Metal has the amazing ability to turn something literally shitty (Large Intestine) or something cutting (Metal), painful and suffocating (Lungs), into something poignant, touching, beautiful and shiny… this is something you will often find at funerals – it is all about the pain and the loss, the saying goodbye, letting go and getting ‘closure’, but the words spoken, the gestures made from loved ones, more often than not, turn it into something full of beauty and respect, which are the best gifts the Metal Element can give us.

© Rhiannon Griffiths 2011

Hey Pumpkin, You’re the Apple of my Eye

 

 

Autumn is finally here after a hot start to October. The conkers and acorns are scattered on the ground, between amber leaves that crunch loudly underfoot. The last few weeks have had harvest festivals aplenty, with huge tables groaning under the weight of fresh fruit and vegetables in a vibrant multitude of colour and shape, the apples, pumpkins, squash and marrows all taking centre-stage.

This season is associated with the Metal element in Chinese Medicine, and the organs connected with the element and season are the Lungs and Large Intestine – hence all the colds, coughs and upset stomachs we can suffer in Autumn, as we head towards Winter. It is the season of harvest, when all the growth and energy of Spring & Summer comes to fruition. The goodness of the past seasons gets stored in the fruits before the trees discard the leaves, husks and stalks; they let go of everything they don’t need, and this is something we should also do at this time of the year, physically and emotionally. It is no surprise we can feel a little sad (a Metal emotion) as we go into Autumn, we grieve the loss of the Summer light, love, warmth and joy – acupuncture can help us move more fluidly through this process, creating a healthy platform for Winter ahead.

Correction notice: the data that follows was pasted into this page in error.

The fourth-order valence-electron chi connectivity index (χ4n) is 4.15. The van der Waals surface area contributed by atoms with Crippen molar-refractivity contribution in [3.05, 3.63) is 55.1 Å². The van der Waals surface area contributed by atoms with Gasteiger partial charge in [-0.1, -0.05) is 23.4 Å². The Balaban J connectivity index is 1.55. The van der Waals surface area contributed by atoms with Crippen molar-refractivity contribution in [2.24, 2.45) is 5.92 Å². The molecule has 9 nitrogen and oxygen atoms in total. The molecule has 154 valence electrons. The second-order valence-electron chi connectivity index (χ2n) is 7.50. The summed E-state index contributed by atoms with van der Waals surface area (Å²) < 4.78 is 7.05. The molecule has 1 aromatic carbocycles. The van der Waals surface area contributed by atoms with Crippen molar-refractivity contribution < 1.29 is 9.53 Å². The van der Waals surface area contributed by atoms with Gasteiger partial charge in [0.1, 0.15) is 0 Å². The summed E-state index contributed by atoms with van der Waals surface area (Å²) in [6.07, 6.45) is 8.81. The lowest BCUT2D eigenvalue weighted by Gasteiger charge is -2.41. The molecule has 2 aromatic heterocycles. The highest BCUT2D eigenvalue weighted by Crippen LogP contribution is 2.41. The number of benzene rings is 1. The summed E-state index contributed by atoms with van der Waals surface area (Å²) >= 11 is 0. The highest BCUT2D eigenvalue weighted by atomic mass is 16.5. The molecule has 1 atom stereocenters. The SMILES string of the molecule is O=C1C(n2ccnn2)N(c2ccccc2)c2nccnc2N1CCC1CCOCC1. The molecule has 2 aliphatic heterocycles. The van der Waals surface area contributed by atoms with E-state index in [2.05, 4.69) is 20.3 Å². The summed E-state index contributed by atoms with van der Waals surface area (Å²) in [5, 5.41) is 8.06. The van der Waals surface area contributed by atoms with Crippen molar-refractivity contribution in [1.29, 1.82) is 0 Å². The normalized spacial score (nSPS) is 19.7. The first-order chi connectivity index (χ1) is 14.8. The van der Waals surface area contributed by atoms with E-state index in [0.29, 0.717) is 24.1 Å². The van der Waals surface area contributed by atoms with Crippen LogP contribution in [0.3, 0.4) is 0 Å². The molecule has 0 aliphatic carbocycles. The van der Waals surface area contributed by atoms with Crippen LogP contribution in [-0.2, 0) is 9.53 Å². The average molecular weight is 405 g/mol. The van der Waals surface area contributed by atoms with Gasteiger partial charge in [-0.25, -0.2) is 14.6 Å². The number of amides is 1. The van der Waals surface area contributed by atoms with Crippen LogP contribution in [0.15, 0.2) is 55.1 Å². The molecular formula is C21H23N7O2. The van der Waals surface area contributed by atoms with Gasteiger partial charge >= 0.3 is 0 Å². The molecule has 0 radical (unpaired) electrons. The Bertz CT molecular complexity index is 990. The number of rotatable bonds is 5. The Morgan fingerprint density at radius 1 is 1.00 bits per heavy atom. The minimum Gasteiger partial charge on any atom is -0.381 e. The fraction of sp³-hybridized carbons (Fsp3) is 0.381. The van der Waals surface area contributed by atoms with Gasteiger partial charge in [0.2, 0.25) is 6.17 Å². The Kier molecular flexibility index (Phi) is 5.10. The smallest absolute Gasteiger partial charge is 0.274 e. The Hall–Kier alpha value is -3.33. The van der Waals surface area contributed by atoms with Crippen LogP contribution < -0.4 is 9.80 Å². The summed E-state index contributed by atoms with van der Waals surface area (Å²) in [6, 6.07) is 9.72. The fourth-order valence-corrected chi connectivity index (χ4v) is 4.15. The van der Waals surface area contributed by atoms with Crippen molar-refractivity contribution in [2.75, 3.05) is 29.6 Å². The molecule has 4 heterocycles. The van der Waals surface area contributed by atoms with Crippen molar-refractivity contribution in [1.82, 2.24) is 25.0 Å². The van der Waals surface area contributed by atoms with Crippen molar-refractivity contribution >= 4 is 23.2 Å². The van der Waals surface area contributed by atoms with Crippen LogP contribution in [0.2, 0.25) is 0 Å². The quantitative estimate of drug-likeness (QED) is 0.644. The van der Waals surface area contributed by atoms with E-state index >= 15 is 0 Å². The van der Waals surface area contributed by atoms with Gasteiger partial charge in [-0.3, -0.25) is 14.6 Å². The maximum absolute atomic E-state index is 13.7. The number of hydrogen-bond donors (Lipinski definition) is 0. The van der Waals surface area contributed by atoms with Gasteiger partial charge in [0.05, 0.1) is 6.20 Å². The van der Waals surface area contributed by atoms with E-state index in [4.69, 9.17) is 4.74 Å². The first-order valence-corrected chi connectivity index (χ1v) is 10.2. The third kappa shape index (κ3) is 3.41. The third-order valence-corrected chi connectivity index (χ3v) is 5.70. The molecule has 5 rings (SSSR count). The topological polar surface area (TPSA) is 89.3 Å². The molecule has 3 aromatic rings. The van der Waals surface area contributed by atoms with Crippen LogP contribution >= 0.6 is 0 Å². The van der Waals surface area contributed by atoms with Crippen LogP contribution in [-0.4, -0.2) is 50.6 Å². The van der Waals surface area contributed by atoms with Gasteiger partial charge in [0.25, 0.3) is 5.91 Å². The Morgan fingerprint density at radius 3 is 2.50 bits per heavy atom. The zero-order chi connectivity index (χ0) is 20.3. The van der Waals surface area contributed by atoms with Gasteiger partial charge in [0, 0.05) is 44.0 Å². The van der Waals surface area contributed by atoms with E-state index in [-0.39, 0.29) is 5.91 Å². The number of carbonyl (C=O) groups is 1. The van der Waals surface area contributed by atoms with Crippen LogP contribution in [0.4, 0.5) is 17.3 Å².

Be mindful of your breathing in Autumn – meditation or yoga can allow you to “connect” and this is important to nourish the Metal Element; get outdoors on bright days and breathe deeply, on your outbreath “let go” of emotions and issues you no longer need to hold on to… don’t be surprised if your bowels follow suit afterwards! It is a perfect time for this kind of psyche-soma detox!

We can benefit greatly from the Qi stored in fruits and seeds in Autumn, nourishing our bodies through Chinese nutrition. Watch the video blog below showing what I made with the beautiful fresh bounty I picked up at the Waddesdon Manor Apple and Autumn Fruits Fair on a sunny autumn Saturday morning this month – a Pumpkin & Apple Breakfast Loaf – and learn the energetic properties of pumpkin and apple (walnuts too!), and how this Chinese Food Energetics theory can help us take care of ourselves this season.

 

 

The Belle De Boskoop apples from the Eythrope Orchard at Waddesdon Manor were chosen as they are both cooking and eating apples – less sweet than most eating apples, and they would also keep their form when used in baking. Similarly, the pumpkin from Claydon House Kitchen Garden was grown to be naturally sweet and perfect for baking. All food nourishes our digestive system (Stomach and Spleen – Earth Element organs), but both apples and pumpkin take their route into the body via these Earth organs, AND the Lungs and Large Intestine (Metal Element) – doubly nourishing Qi in Metal’s seasonal time of Autumn.

If you would like the recipe so that you can make it yourself and nourish your own qi on these chilly autumn mornings, please email me at info@rhiannongriffiths.com with the title “pumpkin recipe”. And if you would like more information about how acupuncture and Chinese Medicine can support you and your immune system in this Autumnal transition and for the Winter months ahead, please visit the website.

© Rhiannon Griffiths 2011